Prayaag Akbar on his novel Leila: Almost every privation, indignity in the story is reality already
Prayaag Akbar's Leila is set in an India, probably not too far in the future, where factionalism has become synonymous with integrity, and division based on it pretty much the only important rule
The modern American dystopia as imagined by a number of its auteur directors or writers has much to do with its two largest obsessions, oil and water. Only as recently as late last year, has someone like Jordan Peele put the cat amongst the pigeons by conceiving a path-breaking, internalised horror of realities woven around America’s problems with race. It is rather belated of a country that has played host to more than a century of struggle for the civil rights of those seen as ‘different’. It is perhaps unsurprising, that India has never seen or read the exaggerated tilt of a mind that intends to illuminate further and beyond the pay-wall of everyday conscience. We know what happens, but what if it keeps happening, happens more often and after a point, is the only thing that happens? Are we prepared to, even hesitatingly see beyond the standard aberrations of our times? In case you are wondering how, Prayaag Akbar’s debut novel Leila will help.
Leila is set in an India, probably not too far in the future, where factionalism has become synonymous with integrity, and division based on it pretty much the only important rule. The key here is that the rules are enforced by a few, on a certain few more than it is on others. In this eclipse of human dignity and freedom to choose, Shalini, the novel’s protagonist, goes against the tide. And pays, as her husband, and eventually her daughter, Leila, are taken away from her. She sets out on a journey to find her, a horrific tableau of bureaucracy and middle-men, a chastening world where dignity is a matter of opinion. As soon as one starts reading Leila, there is the question of why did Akbar choose the voice of a mother. “There are different kinds of relationships within families, but to me a mother and daughter seem to understand each other in a very special way — even when they're not on the friendliest terms, there is a deep bond there that the rest of us don’t get to experience. Shalini is separated from her daughter by all that is going on around her, but she manages to sustain herself through the most horrible circumstances because of this love for her daughter,” he says.
The biggest strength of Leila, perhaps, is the fact that it does in no way feel eerie or unfamiliar. To an extent that is even the point. As you read the book, memory as a reflex maps it to incidents that you have read, seen or experienced. If you can’t recall any, then you probably live under a rock, or perhaps need to read the book more than anyone else. If you can, you know, what lies ahead. Yet it feels, peculiar in that it draws our knowledge out of the strongbox of wisdom, to the outlandish and wary landscapes of a future we are trying not to predict. Which is also why, Akbar in his writing refuses to meditate along with the protagonist, as if to say to the reader, ‘all you’. “Shalini’s plight is such that it did not seem to me, while I was writing, that she would be meditative or ruminative in the manner of some other narrators in novels. She is not interested in pontificating about the world. She wants to describe it to the best of her ability. Most of all, she wants to find her daughter. That is her urgent desire,” he says.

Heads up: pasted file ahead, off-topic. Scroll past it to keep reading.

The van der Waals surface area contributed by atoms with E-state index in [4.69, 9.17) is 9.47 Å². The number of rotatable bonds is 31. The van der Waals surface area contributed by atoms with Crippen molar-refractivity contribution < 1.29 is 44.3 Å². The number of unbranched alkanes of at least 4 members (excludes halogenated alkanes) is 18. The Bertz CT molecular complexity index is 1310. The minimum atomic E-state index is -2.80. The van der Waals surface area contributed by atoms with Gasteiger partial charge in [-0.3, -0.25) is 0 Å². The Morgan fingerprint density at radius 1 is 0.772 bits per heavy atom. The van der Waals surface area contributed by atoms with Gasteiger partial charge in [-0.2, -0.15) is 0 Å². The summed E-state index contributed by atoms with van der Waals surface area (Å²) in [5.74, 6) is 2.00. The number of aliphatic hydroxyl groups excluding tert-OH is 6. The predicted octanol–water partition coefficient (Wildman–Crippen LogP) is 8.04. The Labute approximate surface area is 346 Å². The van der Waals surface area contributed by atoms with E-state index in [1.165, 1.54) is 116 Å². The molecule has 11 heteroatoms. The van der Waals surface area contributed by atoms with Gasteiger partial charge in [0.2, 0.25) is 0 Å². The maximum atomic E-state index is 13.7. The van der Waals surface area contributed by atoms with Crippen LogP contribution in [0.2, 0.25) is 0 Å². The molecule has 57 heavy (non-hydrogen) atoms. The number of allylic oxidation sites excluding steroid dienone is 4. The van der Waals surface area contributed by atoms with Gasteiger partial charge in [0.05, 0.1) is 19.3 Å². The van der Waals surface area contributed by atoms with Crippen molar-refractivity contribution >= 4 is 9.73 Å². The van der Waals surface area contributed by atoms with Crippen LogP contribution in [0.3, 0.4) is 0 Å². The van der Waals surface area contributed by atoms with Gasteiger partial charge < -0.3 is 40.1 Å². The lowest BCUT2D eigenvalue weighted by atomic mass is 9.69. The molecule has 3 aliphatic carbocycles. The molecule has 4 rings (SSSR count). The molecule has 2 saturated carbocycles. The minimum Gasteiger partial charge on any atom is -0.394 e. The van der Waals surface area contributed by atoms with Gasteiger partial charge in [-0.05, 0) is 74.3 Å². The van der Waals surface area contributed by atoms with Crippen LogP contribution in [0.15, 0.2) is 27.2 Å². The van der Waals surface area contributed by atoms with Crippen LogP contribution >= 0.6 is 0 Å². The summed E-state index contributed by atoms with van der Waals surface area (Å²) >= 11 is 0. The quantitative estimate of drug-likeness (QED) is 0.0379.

A lot of things in Leila are as you would expect, if you have read a Cormac McCarthy or an Orwell; the essential nomenclature, the language of a time in keeping with the premises, morbid imagery and so on. To put things into Indian context much of these are based around religion and caste, India’s two greatest obsessions. Beyond that, Akbar doesn’t hold your hand, but only follows Shalini’s search for her daughter. But that search only begins in the second half of the book. The first half is dedicated to placing Shalini in this milieu as a curiously un-updated, well-to-do child, untouched by the vividness surrounding her. It remarks of privilege, which Akbar has smartly — though frustratingly for some — written around. “It is an essential part of living in India if you are from the ‘comfortable’ classes. We have to stop ourselves from thinking about so much that we see — the poverty, misery, abject ways of living — because we would be overwhelmed by sadness. I tried to capture that in the book. My protagonist, Shalini, has to wake up to certain realities because they catch up with her cloistered, safe life. As the story unfolds, she learns to see again. I wanted to inspire that in the reader, to think afresh about the world we live in. To look at whom we exclude, how we do it, again,” he says.
Except for the one moment in the book, there are no photo-snapping, heart-stopping turns of narrative. For someone looking to read into a hell hole, a Mad Max like fury-filled rampage of the written kind, a falling person’s view of McCarthy’s The Road, or even the beguiling politics of Orwell’s 1984, this isn’t it. Primarily, for the reason, that our hands are at a different kind of work, and familiarity with that work makes Leila all the more real. It is a mirror, made in India. There are, however problems. Though Akbar’s prose is simple, almost journalistic, it fails at times to drive emotion. Also, too much of the journey has been fit into too little. And too little time is spent on meditating over what the protagonist learns. Perhaps, it is down to the fact, that most of the meditation here has to be done by the reader. Whatever be the result of that meditation, Leila as a book is like a kick to the gut which, worse, feels like a constantly recurring déjà vu. It exists both in the past and the future.